Attica is a prefecture in the center of southern Greece, a peninsula, which juts out into the Aegean Sea. It is home to Athens, the capital and covers about 3,800 square kilometers. Besides Athens, it also boasts of the beautiful cities Eleusis, Laurium, Marathon, Megara and Piraeus. Not to forget is a small part of the Peloponnese peninsula and the islands of Aegina, Antikythira, Hydra, Kythira, Poros, Salamis and Spetses.
The mountains of Aigaleo, Geraneia and Penteli (which are either grassy or barren from being forested), Parnitha (the tallest) and Hymettus (both of which are covered by lush forestation) divide the peninsula into the plains of Pedia, Mesogeia, and Thriasia. There are also parklands in both the southern part of Attica and in the Hymettus, Parnitha and Penteli mountains.
Its borders are unique; the Boeotia plain to the North, with the island of Euboea lying just off the north coast, the Saronic Gulf to the South and Corinth to the West. Lake Marathon is Athens' first and only large reservoir. The Cephisus River is its longest river.
The climate is inviting with its typical Mediterranean weather of hot summers and cool to mild winters in low lying areas and its plains and most of the Saronic, as well as Alpine.
Transportation - Eleven interstates, three superhighways and one opening soon connect the area, which you can travel with a vehicle from any of the several rental companies available. There are numerous ferry lines, which connect Piraeus with the islands. You will also find the Mass Transit System and Metro Proastiakos Transit System convenient.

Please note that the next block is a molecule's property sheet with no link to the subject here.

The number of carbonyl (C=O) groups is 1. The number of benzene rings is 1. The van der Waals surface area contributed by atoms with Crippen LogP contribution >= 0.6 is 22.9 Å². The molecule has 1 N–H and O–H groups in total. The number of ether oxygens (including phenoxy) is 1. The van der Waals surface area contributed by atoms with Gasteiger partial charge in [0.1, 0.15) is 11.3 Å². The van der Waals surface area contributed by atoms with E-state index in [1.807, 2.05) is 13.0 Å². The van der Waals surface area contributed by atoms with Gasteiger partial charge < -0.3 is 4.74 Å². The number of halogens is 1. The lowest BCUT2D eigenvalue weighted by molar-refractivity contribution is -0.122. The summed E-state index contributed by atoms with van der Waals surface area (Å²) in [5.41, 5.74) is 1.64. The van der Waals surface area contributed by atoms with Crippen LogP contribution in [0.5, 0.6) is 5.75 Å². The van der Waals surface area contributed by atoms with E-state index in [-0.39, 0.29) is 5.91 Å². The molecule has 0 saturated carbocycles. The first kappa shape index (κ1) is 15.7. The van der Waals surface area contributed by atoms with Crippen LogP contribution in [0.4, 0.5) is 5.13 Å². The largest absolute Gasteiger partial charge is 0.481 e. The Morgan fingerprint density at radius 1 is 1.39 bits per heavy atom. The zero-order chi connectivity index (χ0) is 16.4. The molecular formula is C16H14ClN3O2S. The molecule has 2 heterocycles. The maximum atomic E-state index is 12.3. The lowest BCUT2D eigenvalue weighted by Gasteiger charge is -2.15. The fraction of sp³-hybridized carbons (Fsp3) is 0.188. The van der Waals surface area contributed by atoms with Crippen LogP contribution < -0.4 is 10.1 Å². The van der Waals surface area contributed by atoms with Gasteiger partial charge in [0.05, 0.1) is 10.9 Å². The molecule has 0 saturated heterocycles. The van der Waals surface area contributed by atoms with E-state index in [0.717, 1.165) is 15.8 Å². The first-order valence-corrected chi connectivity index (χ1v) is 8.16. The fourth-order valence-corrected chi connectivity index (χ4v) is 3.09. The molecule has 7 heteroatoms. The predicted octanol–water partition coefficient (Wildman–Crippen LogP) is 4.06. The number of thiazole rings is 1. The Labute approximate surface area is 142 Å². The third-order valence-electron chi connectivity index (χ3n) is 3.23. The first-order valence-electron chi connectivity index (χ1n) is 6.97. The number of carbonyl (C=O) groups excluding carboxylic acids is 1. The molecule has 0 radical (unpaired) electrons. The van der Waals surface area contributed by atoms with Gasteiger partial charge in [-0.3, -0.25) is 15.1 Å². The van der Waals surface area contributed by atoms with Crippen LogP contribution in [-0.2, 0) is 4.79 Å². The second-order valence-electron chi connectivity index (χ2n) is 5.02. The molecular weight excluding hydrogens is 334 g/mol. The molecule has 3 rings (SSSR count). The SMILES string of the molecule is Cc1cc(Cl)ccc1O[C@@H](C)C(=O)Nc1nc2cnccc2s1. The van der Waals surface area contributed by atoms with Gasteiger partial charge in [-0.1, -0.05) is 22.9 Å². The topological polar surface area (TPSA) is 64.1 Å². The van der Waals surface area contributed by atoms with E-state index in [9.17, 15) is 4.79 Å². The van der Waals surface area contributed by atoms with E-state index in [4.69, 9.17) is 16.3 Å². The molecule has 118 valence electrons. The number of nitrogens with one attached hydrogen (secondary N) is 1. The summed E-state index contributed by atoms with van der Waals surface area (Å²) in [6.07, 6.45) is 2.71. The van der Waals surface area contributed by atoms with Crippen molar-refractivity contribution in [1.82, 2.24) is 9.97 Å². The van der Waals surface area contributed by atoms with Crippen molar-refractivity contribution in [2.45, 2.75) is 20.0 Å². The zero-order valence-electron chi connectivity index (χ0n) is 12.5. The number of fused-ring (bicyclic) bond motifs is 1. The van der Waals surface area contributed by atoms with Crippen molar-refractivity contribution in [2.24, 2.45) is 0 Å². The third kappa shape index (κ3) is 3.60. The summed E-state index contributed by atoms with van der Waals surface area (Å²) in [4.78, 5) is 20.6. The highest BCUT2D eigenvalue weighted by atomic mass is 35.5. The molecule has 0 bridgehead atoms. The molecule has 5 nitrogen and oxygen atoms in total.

The Parthenon is the remains of a temple to the Greek goddess Athena, the patron goddess of the ancient City of Athens. It is located on the Acropolis (literally meaning the “high city"), a hill overlooking the city of Athens, Greece. Here you will find the Acropolis Museum.
Take a leisurely stroll along the Plaka, a delightful cobblestone walkway where cars are banned for the most part. It is the perfect way to take in the essence of the Greek culture. The sights, smells and sounds, which will envelop you, will take you back to a time in the past where life was much simpler. And when the moon rises overhead, adding to the Plaka’s splendor, you will become bathed in its light.
Here you will also find the three-storied Greek Music Museum, which is one of the most important musical collections in Europe. It also has special facilities for serious musical scholars, including a 5,000-volume library. If you are feeling hungry after visiting the museum, just stop in next door to O Platanos Taverna. You’ll find it in a shaded courtyard setting under a platanos (plane tree).
If you fancy museums, then you’re in for a treat. Attica has twenty-four more besides the two we mentioned above. There are three archaeology museums, nine art museums, five history museums and five educational program museums. Two other museums are The Railway Museum and The Philatelic Museum.
As far as epicurean delights are concerned, you’ll find everything from taverns and bars, to cozy restaurants, to fine dining.
Of course you’ll need a place to stay while you’re here and there are many hotels to accommodate you. Whether your wallet determines that you reside in a smaller economically priced lodging, a grand boutique hotel with marble adorning every room or something in between, you’ll find them all waiting here for you, including two of them on the beach itself.